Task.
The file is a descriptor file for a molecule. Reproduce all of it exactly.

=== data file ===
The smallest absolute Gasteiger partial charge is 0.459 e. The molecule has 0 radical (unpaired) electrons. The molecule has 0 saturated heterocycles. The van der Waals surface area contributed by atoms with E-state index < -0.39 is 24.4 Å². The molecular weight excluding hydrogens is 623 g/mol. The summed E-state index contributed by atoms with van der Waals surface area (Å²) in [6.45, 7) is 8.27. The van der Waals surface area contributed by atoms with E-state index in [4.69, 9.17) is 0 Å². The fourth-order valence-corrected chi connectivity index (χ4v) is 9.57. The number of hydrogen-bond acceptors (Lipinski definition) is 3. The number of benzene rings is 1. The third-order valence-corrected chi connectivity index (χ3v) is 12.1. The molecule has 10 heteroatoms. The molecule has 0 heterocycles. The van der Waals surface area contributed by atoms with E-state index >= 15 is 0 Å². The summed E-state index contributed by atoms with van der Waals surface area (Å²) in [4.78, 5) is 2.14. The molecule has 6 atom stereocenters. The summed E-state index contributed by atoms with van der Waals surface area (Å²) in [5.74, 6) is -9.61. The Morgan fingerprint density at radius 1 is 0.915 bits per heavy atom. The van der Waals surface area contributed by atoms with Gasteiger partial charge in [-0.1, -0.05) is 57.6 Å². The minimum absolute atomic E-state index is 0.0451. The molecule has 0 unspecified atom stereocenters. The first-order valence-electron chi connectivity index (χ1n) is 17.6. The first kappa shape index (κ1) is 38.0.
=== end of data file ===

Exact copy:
The smallest absolute Gasteiger partial charge is 0.459 e. The molecule has 0 radical (unpaired) electrons. The molecule has 0 saturated heterocycles. The van der Waals surface area contributed by atoms with E-state index < -0.39 is 24.4 Å². The molecular weight excluding hydrogens is 623 g/mol. The summed E-state index contributed by atoms with van der Waals surface area (Å²) in [6.45, 7) is 8.27. The van der Waals surface area contributed by atoms with E-state index in [4.69, 9.17) is 0 Å². The fourth-order valence-corrected chi connectivity index (χ4v) is 9.57. The number of hydrogen-bond acceptors (Lipinski definition) is 3. The number of benzene rings is 1. The third-order valence-corrected chi connectivity index (χ3v) is 12.1. The molecule has 10 heteroatoms. The molecule has 0 heterocycles. The van der Waals surface area contributed by atoms with E-state index >= 15 is 0 Å². The summed E-state index contributed by atoms with van der Waals surface area (Å²) in [4.78, 5) is 2.14. The molecule has 6 atom stereocenters. The summed E-state index contributed by atoms with van der Waals surface area (Å²) in [5.74, 6) is -9.61. The Morgan fingerprint density at radius 1 is 0.915 bits per heavy atom. The van der Waals surface area contributed by atoms with Gasteiger partial charge in [-0.1, -0.05) is 57.6 Å². The minimum absolute atomic E-state index is 0.0451. The molecule has 0 unspecified atom stereocenters. The first-order valence-electron chi connectivity index (χ1n) is 17.6. The first kappa shape index (κ1) is 38.0.